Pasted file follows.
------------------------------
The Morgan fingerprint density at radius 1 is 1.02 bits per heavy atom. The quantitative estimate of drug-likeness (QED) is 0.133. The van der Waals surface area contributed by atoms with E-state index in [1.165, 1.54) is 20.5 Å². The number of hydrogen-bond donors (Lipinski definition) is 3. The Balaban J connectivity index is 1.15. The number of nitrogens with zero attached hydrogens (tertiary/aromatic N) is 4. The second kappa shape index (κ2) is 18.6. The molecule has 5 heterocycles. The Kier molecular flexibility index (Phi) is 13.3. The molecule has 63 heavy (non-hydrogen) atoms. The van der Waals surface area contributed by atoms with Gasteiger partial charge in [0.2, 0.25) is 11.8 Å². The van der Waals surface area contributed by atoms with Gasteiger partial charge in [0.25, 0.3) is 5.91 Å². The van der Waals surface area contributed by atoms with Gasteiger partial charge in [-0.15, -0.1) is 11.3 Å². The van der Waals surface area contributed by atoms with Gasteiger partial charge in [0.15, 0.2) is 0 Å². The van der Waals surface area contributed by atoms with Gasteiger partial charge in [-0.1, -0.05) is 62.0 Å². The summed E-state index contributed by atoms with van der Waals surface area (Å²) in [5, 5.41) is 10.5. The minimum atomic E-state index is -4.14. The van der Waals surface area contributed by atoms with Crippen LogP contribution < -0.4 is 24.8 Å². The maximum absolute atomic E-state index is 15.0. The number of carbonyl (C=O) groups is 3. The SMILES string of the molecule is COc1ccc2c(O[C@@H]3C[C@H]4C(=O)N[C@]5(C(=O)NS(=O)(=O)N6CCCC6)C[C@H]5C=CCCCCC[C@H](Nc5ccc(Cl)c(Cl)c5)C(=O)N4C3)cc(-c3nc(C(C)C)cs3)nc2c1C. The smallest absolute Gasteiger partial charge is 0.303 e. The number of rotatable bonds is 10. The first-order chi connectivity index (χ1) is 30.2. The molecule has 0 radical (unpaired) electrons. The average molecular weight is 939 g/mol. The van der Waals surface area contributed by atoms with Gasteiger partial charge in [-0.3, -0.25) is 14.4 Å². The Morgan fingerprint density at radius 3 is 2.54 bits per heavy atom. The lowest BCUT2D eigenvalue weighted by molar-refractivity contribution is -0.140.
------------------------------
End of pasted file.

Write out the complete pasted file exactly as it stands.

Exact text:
The Morgan fingerprint density at radius 1 is 1.02 bits per heavy atom. The quantitative estimate of drug-likeness (QED) is 0.133. The van der Waals surface area contributed by atoms with E-state index in [1.165, 1.54) is 20.5 Å². The number of hydrogen-bond donors (Lipinski definition) is 3. The Balaban J connectivity index is 1.15. The number of nitrogens with zero attached hydrogens (tertiary/aromatic N) is 4. The second kappa shape index (κ2) is 18.6. The molecule has 5 heterocycles. The Kier molecular flexibility index (Phi) is 13.3. The molecule has 63 heavy (non-hydrogen) atoms. The van der Waals surface area contributed by atoms with Gasteiger partial charge in [0.2, 0.25) is 11.8 Å². The van der Waals surface area contributed by atoms with Gasteiger partial charge in [0.25, 0.3) is 5.91 Å². The van der Waals surface area contributed by atoms with Gasteiger partial charge in [-0.15, -0.1) is 11.3 Å². The van der Waals surface area contributed by atoms with Gasteiger partial charge in [0.15, 0.2) is 0 Å². The van der Waals surface area contributed by atoms with Gasteiger partial charge in [-0.1, -0.05) is 62.0 Å². The summed E-state index contributed by atoms with van der Waals surface area (Å²) in [5, 5.41) is 10.5. The minimum atomic E-state index is -4.14. The van der Waals surface area contributed by atoms with Crippen LogP contribution < -0.4 is 24.8 Å². The maximum absolute atomic E-state index is 15.0. The number of carbonyl (C=O) groups is 3. The SMILES string of the molecule is COc1ccc2c(O[C@@H]3C[C@H]4C(=O)N[C@]5(C(=O)NS(=O)(=O)N6CCCC6)C[C@H]5C=CCCCCC[C@H](Nc5ccc(Cl)c(Cl)c5)C(=O)N4C3)cc(-c3nc(C(C)C)cs3)nc2c1C. The smallest absolute Gasteiger partial charge is 0.303 e. The number of rotatable bonds is 10. The first-order chi connectivity index (χ1) is 30.2. The molecule has 0 radical (unpaired) electrons. The average molecular weight is 939 g/mol. The van der Waals surface area contributed by atoms with Gasteiger partial charge in [-0.3, -0.25) is 14.4 Å². The Morgan fingerprint density at radius 3 is 2.54 bits per heavy atom. The lowest BCUT2D eigenvalue weighted by molar-refractivity contribution is -0.140.